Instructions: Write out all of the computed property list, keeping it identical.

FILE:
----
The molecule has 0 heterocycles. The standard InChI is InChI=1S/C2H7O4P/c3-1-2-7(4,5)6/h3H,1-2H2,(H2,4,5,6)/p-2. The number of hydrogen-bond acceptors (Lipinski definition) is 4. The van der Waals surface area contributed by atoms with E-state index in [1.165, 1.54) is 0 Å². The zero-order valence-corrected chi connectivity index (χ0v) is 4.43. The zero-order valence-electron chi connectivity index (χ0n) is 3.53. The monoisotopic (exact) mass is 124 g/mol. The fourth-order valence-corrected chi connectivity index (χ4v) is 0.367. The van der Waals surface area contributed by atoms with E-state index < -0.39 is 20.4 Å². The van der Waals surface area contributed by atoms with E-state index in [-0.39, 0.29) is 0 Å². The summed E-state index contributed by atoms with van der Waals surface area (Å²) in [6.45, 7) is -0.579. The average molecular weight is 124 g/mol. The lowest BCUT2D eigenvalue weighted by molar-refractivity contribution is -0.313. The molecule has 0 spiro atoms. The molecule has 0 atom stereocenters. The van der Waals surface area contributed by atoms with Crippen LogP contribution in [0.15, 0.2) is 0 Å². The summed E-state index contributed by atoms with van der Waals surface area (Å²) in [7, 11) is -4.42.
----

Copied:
The molecule has 0 heterocycles. The standard InChI is InChI=1S/C2H7O4P/c3-1-2-7(4,5)6/h3H,1-2H2,(H2,4,5,6)/p-2. The number of hydrogen-bond acceptors (Lipinski definition) is 4. The van der Waals surface area contributed by atoms with E-state index in [1.165, 1.54) is 0 Å². The zero-order valence-corrected chi connectivity index (χ0v) is 4.43. The zero-order valence-electron chi connectivity index (χ0n) is 3.53. The monoisotopic (exact) mass is 124 g/mol. The fourth-order valence-corrected chi connectivity index (χ4v) is 0.367. The van der Waals surface area contributed by atoms with E-state index < -0.39 is 20.4 Å². The van der Waals surface area contributed by atoms with E-state index in [-0.39, 0.29) is 0 Å². The summed E-state index contributed by atoms with van der Waals surface area (Å²) in [6.45, 7) is -0.579. The average molecular weight is 124 g/mol. The lowest BCUT2D eigenvalue weighted by molar-refractivity contribution is -0.313. The molecule has 0 spiro atoms. The molecule has 0 atom stereocenters. The van der Waals surface area contributed by atoms with Crippen LogP contribution in [0.15, 0.2) is 0 Å². The summed E-state index contributed by atoms with van der Waals surface area (Å²) in [7, 11) is -4.42.